Among a few others, like toe-dig and heel-toe, that is what I learned at the Tuesday night Tap Jam at ArtStreet.
Sharon Leahy, UD artist in residence and artistic director of Rhythm in Shoes, hosts a weekly two-hour jam session for tappers of all levels. Some of the dozen-or-so women coming and going from 7 to 9 p.m. were well-trained and could keep up with Leahy’s fast feet. Others, like me, borrowed shoes from a bin and attempted to make some kind of clicking sound.
We began the session on a tapping board in a glass room, Studio A1. As Rick Good, Leahy’s husband, played the guitar, we stood in a circle and Leahy taught us a basic step. We all held the step together and then every other eight-count a new dancer added her own steps. My inexperience was noticeable but not shamed. Leahy was patient with the many beginners and took time to teach us a few moves.
Per Leahy’s request, Good then began a “swingy, mid-tempo” tune and we “traded in,” as Leahy called it. It was almost like a dancer’s challenge: one dancer completed a complicated (or not-so-complicated) eight-count and the second would either repeat her steps or create a more challenging arrangement.
And even if your feet have never filled a tap shoe, it is fun to watch the dancers click away and think, “I could never make my feet move like that! How are they doing it?”
That’s how many you have to scramble if you’re going to feed 450 people at UD’s annual Martin Luther King Jr. prayer breakfast. While guests are sleepily filing into Kennedy Union ballroom at 7:30 a.m., catering services supervisors and chefs have been at their posts since 5:30 a.m. and the service staff since 6.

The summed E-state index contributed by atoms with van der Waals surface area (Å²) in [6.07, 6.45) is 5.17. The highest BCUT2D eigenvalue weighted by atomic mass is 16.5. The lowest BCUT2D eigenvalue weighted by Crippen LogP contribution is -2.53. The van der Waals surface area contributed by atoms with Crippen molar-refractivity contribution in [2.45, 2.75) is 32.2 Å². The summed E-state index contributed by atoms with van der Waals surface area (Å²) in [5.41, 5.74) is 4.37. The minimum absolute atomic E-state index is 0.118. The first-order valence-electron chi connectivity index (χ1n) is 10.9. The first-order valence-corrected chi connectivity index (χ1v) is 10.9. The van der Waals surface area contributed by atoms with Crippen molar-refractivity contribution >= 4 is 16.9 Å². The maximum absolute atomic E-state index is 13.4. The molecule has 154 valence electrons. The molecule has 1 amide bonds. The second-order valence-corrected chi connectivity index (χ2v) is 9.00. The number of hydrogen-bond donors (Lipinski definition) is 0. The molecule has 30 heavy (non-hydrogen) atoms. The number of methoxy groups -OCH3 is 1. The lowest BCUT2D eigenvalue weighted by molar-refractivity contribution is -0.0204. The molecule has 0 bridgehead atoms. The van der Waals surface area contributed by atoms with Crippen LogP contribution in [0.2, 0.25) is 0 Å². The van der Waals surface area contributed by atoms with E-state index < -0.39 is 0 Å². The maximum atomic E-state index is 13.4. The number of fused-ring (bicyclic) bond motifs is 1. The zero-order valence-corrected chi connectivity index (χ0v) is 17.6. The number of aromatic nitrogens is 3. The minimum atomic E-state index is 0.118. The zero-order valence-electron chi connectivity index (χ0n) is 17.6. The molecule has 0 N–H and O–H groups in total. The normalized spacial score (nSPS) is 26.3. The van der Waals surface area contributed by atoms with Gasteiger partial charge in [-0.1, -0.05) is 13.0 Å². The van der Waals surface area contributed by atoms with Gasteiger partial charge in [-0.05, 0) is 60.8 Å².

In all, they’ll cook 100 pounds of bacon, dish up biscuits and hash browns, pour 25 gallons of orange juice and 50 gallons of coffee and, in their black bowties and aprons, quietly maneuver among the crowded tables to deliver covered plates to each guest. Doug Lemaster, catering services’ general manager, says it takes 138 hours of student labor and 40 hours of staff time to stage the annually sold-out event. Despite the early start, the UD students who make up most of the service and prep staff, clocked “nearly 100 percent attendance, and they really did an excellent job.”
Melissa Clark, event coordinator, and Rosie O’Boyle of student development choose the menu in December. The week before the breakfast, catering management, supervisors and chefs all meet to plan the event down to the smallest details.
After a keynote address by columnist Clarence Page and the traditional singing of “Lift Ev’ry Voice and Sing,” guests were back in their classrooms and offices by 9 a.m., bodies nourished, hearts challenged and spirits uplifted.
“I just love it when a plan comes together,” Lemaster said.
“O my God, my heart is too small to love you, so I will make you loved by so many other hearts, that their love will make up for the littleness of mine.”
That’s an excerpt from letter No. 325, written by Adèle de Batz de Trenquelléon, founder of the Daughters of Mary Immaculate, the Marianist sisters. Written on May 14, 1818, it’s one of 1,200 of Adèle’s letters that have been saved.
On Jan. 10, more than 187 years since that particular letter was written, more than 100 people gathered in Immaculate Conception Chapel for a vespers service to celebrate Adèle’s life and service and to hear excerpts from her letters. Later that evening in Stuart Hall Chapel, “Who’s the Patron Saint of E-mail?”, an event organized by Sister Laura Leming, FMI, introduced a new generation of frequent communicators to Adèle, who began her ministry at age 15 through letter writing, encouraging others to live a life of faith and good works. Her letters document her passion for God and the many connections she made with others.
In Adèle’s spirit, Sister Leming encouraged participants to write their own letters to friends who may need encouragement or to share something good going on in their own lives.
Lee Gosink ’62 e-mailed us noting that the January photo on his UD donor calendar is captioned “Our Lady of the Pines, Serenity Pines.” But the tree behind Mary looks like a spruce.